Flaws of Capital Punishment
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Some people feel that the death penalty is a good thing for our law enforcement because it helps to lessen potential crime. People know that if they kill someone, they will be severely punished, while other people think that it may be a form of revenge. It is a way for society to say that human life is precious, and that we will not tolerate criminal actions that take a person's life. Serious crimes deserve harsh punishments, but the death penalty contradicts what we have been taught all along, which is, "two wrongs don't make a right". I feel the death penalty is wrong because certain individuals can be wrongfully accused and be put to death, only later to be found innocent. There have been a total of 69 innocent people who have been executed in this century alone. Do you realize that a total of 74 people have been released from death row, after evidence of their innocence? (Shapiro 22-4). Out of the 3,517 condemned prisoners on death row, 21 prisoners have been released over the past 25 years. Illinois alone has exonerated nine men alone. One of these cases was discovered through the normal appeals process and others by outsider's help, but most are by scientific techniques (Shapiro 22-24).
There are a lot of holes in the justice system. If there is a chance someone could be innocent, then I feel that the death penalty should not be used. If you were innocent and you were executed, officials would not be able to bring you back. They are only going to give restitution to your family, but it does not get rid of the hurt that your family feels.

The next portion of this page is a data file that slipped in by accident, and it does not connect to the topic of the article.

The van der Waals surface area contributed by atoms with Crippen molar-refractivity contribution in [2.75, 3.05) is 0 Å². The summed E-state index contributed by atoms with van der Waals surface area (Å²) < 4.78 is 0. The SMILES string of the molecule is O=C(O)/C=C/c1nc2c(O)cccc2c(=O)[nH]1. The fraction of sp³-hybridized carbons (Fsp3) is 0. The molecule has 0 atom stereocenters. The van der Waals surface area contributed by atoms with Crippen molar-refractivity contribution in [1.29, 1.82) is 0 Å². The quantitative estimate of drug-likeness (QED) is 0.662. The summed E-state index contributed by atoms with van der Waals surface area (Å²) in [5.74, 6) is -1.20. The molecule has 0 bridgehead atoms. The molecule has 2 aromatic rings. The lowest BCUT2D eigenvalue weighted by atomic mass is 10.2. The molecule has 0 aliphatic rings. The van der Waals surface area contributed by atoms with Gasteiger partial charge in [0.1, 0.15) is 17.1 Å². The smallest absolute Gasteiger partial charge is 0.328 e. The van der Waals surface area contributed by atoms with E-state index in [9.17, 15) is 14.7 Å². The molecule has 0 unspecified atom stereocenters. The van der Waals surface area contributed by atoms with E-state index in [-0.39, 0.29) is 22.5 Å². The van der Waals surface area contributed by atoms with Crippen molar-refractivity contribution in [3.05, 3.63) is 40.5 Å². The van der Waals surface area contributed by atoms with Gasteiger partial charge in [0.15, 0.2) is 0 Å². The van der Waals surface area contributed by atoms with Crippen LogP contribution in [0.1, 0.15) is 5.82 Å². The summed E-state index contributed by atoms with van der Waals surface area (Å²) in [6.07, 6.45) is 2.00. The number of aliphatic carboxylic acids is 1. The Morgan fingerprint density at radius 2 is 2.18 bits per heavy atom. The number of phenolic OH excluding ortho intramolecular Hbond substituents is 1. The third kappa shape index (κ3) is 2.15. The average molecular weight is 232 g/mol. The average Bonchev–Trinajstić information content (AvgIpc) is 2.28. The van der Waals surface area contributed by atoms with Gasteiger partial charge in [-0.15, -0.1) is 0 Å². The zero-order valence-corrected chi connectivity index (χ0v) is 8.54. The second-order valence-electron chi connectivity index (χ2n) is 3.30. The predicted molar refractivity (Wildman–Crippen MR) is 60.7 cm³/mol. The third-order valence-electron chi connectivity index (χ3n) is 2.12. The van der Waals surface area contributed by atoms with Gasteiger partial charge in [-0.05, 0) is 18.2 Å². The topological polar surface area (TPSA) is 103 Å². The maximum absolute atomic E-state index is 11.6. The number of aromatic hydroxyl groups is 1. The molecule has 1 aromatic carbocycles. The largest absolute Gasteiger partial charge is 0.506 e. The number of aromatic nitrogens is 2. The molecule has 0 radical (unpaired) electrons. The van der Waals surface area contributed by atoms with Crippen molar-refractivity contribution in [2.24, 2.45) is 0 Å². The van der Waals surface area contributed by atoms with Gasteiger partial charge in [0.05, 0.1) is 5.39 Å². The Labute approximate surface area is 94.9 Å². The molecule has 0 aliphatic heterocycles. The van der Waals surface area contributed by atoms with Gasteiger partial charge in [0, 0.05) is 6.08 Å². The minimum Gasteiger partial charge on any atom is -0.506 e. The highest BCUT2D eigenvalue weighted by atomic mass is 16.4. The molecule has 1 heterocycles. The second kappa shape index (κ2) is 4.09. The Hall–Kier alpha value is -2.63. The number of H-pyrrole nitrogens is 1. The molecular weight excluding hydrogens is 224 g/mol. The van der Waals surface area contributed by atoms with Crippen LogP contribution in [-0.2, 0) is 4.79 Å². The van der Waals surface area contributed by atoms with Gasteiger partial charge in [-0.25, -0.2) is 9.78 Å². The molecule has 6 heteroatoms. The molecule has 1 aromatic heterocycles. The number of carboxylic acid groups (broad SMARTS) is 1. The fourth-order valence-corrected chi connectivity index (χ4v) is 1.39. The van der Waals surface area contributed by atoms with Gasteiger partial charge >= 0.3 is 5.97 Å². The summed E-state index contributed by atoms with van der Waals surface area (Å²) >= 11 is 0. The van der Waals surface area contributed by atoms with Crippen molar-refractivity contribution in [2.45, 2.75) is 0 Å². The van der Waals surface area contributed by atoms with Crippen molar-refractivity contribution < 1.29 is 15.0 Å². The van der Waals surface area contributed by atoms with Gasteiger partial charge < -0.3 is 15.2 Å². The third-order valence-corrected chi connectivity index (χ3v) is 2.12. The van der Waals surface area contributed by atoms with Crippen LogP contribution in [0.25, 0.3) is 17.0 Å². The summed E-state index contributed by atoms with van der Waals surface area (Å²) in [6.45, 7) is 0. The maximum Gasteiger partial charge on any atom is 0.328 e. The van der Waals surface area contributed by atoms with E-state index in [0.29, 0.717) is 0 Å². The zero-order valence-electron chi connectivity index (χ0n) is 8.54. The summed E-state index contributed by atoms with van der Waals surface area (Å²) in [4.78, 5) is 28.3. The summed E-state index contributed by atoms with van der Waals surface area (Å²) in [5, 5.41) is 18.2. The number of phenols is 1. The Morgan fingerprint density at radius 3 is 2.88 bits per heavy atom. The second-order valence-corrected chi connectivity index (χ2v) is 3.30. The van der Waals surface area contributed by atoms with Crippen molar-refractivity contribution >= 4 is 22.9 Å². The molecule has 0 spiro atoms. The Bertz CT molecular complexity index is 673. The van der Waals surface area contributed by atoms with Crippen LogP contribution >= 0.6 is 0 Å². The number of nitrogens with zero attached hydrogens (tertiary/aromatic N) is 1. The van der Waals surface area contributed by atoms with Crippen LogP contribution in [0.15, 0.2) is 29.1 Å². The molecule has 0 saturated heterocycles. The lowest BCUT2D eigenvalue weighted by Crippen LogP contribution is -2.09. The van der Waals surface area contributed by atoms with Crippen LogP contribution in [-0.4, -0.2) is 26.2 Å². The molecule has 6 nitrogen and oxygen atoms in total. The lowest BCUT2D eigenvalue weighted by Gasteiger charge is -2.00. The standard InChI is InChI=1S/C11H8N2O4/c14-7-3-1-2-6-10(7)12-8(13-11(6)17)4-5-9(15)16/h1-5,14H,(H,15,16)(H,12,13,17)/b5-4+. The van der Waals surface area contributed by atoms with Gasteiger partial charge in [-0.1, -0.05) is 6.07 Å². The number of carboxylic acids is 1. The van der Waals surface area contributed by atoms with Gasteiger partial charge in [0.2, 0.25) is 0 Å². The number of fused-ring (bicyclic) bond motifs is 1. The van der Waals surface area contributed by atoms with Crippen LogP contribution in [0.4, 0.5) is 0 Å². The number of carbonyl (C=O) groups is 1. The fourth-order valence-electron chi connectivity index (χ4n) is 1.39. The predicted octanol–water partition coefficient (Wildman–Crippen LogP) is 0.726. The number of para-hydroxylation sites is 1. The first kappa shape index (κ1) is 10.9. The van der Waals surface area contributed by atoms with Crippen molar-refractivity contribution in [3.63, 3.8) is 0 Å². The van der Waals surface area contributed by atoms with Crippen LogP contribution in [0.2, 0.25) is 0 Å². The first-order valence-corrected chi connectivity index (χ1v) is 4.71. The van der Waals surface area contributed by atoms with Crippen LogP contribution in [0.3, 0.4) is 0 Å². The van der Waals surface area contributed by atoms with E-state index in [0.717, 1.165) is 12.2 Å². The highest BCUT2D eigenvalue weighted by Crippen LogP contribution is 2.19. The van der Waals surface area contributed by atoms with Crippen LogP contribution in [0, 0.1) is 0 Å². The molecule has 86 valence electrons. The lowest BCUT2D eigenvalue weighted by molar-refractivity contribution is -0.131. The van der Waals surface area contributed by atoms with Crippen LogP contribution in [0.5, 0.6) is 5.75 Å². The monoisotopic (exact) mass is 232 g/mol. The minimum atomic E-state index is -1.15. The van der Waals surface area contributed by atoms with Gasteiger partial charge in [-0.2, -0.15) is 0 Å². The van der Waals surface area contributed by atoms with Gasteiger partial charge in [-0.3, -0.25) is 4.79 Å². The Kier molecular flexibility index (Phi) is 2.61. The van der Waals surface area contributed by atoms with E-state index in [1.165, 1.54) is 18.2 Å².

To me, rather than executing a person, you should put them in jail without parole, because people think that jail is a free ride, but it is not. Putting someone to death is definitely not the solution. It lets them off the hook too easily. I would rather see criminals have to suffer in jail without parole so they can think about the horrible crimes they committed, especially people who do not know that prison is worse than the death penalty when doing life without parole.
What if it were you who were to be executed for a crime you didn't commit? To answer that question, you would have to consider which is more important to you, your personal safety, or the common good. Common decency and ethics demand that you place the common good far above your personal safety. Therefore, you are morally obligated to take that risk, because to do otherwise would be selfish of you, not to mention cowardly. If we as a people sacrifice the personal conveniences of using electricity and fire because of the lives they claimed by accidents, then the human race would have to go back to living in caves, like cavemen did, for the fear of taking risks for social benefits. Another way would be to stop driving cars because they cause a lot of automobile accidents. In other words, for every seven executions, one other prisoner on death row has been exonerated. If as expected, the number of convictions continues to rise, so too will the risk of wrongful convictions (Shapiro 22-24).
Studies have shown that the murder rate in the United States has not gone down since the states were allowed to execute in 1976. In reality, the murder rate has increased. This is all because of the corruption that this punishment has behind it (Http:www.smu.edu/~deathpen/). Something else that needs to be taken into consideration is that it cost taxpayers almost three times the amount of money to keep them on death row than it does to hold them in prison for a lifetime (Williams 26). In this country, and anywhere else that uses the death penalty, there should be no doubt that it is an expensive, brutal, and ineffective deterrent to crime. Many people think that by killing a person we are saving the taxpayers money. In fact, holding a prisoner on death row is more expensive than holding them in prison without the possibility of parole (Williams 26).